Can you imagine enjoying a Jo Nesbo that way?

Actually, it is all Steig Larsson’s fault. I am sure there have been Scandinavian writers churning out blood-curdling novels about mentally and emotionally disturbed (to put it mildly in this age of political correctness) killers for decades now. But it is really Larsson — whose Millennium Trilogy has sold over 60 million copies — who brought the world’s spotlight to shine on this grey and gloomy region. Chew on this: his first book was originally called Men who Hate Women. Enough said.

What is worse, the detectives are even more complicated creatures — depressive and drunk, with a head full of dark secrets and flailing around in a job that demands all their time and attention. And all this takes place in a glum Scandinavian town; there seem to be no murders in summer, in the days of endless sunshine.

No clear motive, at least as far as I can figure out, except perhaps some deep-seated childhood neurosis (or as that old master P.G. Wodehouse puts it, “somebody must have taken his all day sucker away when he was a child”). Enough to make you want to take to some form of violence yourself.

Stop, you Scandinavians, I beseech you. You could write books without so much gore. Back in the 1960s, the couple Majs Sjowall and Per Wahloo wrote the 10 delightful Martin Beck novels, slowly exploring — and where possible, explaining — the larger context of a society grappling with many changes.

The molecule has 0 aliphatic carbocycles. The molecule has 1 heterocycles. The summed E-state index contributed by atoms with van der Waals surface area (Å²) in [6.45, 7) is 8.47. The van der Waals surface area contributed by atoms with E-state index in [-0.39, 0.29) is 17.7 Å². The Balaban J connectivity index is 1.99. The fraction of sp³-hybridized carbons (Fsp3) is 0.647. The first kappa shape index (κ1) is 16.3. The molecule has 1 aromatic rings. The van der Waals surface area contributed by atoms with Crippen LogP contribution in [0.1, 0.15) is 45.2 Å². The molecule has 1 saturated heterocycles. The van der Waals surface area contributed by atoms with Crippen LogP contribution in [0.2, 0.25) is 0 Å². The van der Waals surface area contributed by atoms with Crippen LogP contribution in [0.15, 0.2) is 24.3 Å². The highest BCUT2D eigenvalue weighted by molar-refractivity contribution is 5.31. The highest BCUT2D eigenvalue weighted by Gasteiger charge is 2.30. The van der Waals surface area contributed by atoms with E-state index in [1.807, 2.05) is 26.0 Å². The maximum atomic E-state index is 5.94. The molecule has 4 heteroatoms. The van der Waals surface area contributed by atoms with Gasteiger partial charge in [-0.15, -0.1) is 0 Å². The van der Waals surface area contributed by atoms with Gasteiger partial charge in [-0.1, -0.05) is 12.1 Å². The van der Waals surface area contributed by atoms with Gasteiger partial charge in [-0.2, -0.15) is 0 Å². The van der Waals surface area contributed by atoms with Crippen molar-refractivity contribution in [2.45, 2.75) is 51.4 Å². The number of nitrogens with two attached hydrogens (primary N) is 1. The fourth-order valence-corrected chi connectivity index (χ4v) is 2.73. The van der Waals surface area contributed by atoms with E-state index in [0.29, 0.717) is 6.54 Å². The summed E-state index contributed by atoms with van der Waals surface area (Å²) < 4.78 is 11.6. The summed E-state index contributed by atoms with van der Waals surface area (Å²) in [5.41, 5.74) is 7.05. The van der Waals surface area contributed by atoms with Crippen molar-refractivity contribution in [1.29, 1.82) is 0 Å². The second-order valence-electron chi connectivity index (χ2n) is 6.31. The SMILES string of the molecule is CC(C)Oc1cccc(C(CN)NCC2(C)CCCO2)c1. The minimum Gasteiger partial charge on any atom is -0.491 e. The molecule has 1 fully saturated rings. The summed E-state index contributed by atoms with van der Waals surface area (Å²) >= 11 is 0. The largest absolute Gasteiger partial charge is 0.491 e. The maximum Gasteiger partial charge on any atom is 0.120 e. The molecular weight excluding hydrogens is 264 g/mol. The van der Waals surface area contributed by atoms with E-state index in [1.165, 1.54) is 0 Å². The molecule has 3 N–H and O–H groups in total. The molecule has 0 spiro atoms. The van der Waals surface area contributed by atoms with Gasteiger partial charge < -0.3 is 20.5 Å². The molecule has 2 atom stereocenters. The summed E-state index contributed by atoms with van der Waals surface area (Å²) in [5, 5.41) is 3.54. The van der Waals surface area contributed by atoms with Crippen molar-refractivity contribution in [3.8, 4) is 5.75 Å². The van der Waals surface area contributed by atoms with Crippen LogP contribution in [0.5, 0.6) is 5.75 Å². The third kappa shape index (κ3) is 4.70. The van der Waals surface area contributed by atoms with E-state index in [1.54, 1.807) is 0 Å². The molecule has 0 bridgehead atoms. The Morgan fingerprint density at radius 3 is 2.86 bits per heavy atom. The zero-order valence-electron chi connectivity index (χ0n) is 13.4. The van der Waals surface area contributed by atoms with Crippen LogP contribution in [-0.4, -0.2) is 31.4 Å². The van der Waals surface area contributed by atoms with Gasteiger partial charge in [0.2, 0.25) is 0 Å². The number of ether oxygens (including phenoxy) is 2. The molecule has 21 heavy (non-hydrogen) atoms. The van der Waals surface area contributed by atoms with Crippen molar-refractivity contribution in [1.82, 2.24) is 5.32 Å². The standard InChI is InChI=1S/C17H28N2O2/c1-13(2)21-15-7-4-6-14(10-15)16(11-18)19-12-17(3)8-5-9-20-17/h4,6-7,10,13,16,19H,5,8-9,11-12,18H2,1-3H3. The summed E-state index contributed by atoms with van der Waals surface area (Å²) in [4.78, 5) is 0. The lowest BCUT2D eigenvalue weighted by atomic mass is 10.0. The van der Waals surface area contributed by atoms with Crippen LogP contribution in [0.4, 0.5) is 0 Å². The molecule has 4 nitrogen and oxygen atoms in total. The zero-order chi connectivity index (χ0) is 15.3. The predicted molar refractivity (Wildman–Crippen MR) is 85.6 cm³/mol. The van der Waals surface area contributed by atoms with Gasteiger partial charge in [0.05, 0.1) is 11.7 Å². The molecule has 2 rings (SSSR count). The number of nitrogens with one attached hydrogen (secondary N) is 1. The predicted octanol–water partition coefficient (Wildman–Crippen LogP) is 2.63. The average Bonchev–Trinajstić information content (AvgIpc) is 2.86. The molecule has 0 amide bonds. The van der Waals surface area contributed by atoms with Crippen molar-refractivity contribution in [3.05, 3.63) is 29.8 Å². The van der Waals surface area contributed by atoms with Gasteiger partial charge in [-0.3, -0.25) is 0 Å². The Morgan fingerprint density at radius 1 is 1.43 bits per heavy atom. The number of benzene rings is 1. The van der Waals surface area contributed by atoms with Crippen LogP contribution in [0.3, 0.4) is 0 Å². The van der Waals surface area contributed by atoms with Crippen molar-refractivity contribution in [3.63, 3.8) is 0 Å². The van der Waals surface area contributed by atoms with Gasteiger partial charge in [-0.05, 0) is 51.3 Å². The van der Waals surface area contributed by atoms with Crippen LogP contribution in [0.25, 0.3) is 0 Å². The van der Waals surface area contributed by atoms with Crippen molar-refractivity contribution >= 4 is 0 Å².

Bring them back

Better still, what I would like is for the return of the women crime writers with their benign characters and simple storylines. The village spinster immortalised by Miss Marple, or Dorothy Sayers’ rich and dandified Peter Wimsey may be anachronisms today.

But there have been others; the female Private Investigator prototype from Sue Grafton, the knitting and crossword club members from Maggie Sefton and Parnell Hall. P.D. James and Ruth Rendell (both among the best in the business) have created some exciting villains. They also weave sophisticated plots and give multiple layers to the detectives themselves, including one with a poet’s soul.

And sure, Patricia Highsmith gave us the chilling Ripley but there was no in-your-face violence. All of them have shown that it is possible to write gripping crime fiction without having to describe murder in slow, agonising detail, in what critics have come to call torture porn.

Even as I write this, all that is apparently changing. According to a recent article in The Guardian, more and more women crime writers like Gillian Flynn and Cathi Unsworth are “making themselves at home on noir’s mean streets,” perhaps with an intention to sensationalise. It is almost as if they have a point to prove in yet another sport in the gender-equality race — if the men can do thriller, we can do it better.

Can I have the good old days of cheery murders back please?